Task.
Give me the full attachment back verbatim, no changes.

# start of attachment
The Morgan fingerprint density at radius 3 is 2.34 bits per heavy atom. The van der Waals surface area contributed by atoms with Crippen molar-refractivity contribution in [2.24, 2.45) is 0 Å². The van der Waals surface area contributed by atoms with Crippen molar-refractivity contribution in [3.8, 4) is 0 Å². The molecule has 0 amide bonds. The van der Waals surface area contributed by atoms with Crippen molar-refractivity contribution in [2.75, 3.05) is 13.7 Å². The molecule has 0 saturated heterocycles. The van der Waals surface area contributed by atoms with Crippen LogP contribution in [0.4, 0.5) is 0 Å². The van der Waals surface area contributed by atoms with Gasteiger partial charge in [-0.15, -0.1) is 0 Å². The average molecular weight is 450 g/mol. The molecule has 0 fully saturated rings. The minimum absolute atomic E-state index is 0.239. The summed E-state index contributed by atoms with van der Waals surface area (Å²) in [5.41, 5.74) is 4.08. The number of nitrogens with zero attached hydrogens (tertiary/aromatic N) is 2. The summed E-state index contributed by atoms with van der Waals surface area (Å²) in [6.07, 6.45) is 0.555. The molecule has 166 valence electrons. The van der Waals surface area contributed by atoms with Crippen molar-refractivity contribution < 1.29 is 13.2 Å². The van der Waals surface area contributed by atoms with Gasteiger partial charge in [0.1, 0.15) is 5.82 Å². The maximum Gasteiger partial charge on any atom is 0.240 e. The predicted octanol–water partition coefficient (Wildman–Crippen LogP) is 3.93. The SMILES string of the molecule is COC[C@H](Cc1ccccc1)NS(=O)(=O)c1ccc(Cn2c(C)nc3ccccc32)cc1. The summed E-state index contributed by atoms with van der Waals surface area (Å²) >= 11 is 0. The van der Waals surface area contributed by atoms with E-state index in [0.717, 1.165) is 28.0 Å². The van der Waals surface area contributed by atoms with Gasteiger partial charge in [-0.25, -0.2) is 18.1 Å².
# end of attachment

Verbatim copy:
The Morgan fingerprint density at radius 3 is 2.34 bits per heavy atom. The van der Waals surface area contributed by atoms with Crippen molar-refractivity contribution in [2.24, 2.45) is 0 Å². The van der Waals surface area contributed by atoms with Crippen molar-refractivity contribution in [3.8, 4) is 0 Å². The molecule has 0 amide bonds. The van der Waals surface area contributed by atoms with Crippen molar-refractivity contribution in [2.75, 3.05) is 13.7 Å². The molecule has 0 saturated heterocycles. The van der Waals surface area contributed by atoms with Crippen LogP contribution in [0.4, 0.5) is 0 Å². The van der Waals surface area contributed by atoms with Gasteiger partial charge in [-0.15, -0.1) is 0 Å². The average molecular weight is 450 g/mol. The molecule has 0 fully saturated rings. The minimum absolute atomic E-state index is 0.239. The summed E-state index contributed by atoms with van der Waals surface area (Å²) in [5.41, 5.74) is 4.08. The number of nitrogens with zero attached hydrogens (tertiary/aromatic N) is 2. The summed E-state index contributed by atoms with van der Waals surface area (Å²) in [6.07, 6.45) is 0.555. The molecule has 166 valence electrons. The van der Waals surface area contributed by atoms with Crippen molar-refractivity contribution < 1.29 is 13.2 Å². The van der Waals surface area contributed by atoms with Gasteiger partial charge in [0.1, 0.15) is 5.82 Å². The maximum Gasteiger partial charge on any atom is 0.240 e. The predicted octanol–water partition coefficient (Wildman–Crippen LogP) is 3.93. The SMILES string of the molecule is COC[C@H](Cc1ccccc1)NS(=O)(=O)c1ccc(Cn2c(C)nc3ccccc32)cc1. The summed E-state index contributed by atoms with van der Waals surface area (Å²) >= 11 is 0. The van der Waals surface area contributed by atoms with E-state index in [0.717, 1.165) is 28.0 Å². The van der Waals surface area contributed by atoms with Gasteiger partial charge in [-0.25, -0.2) is 18.1 Å².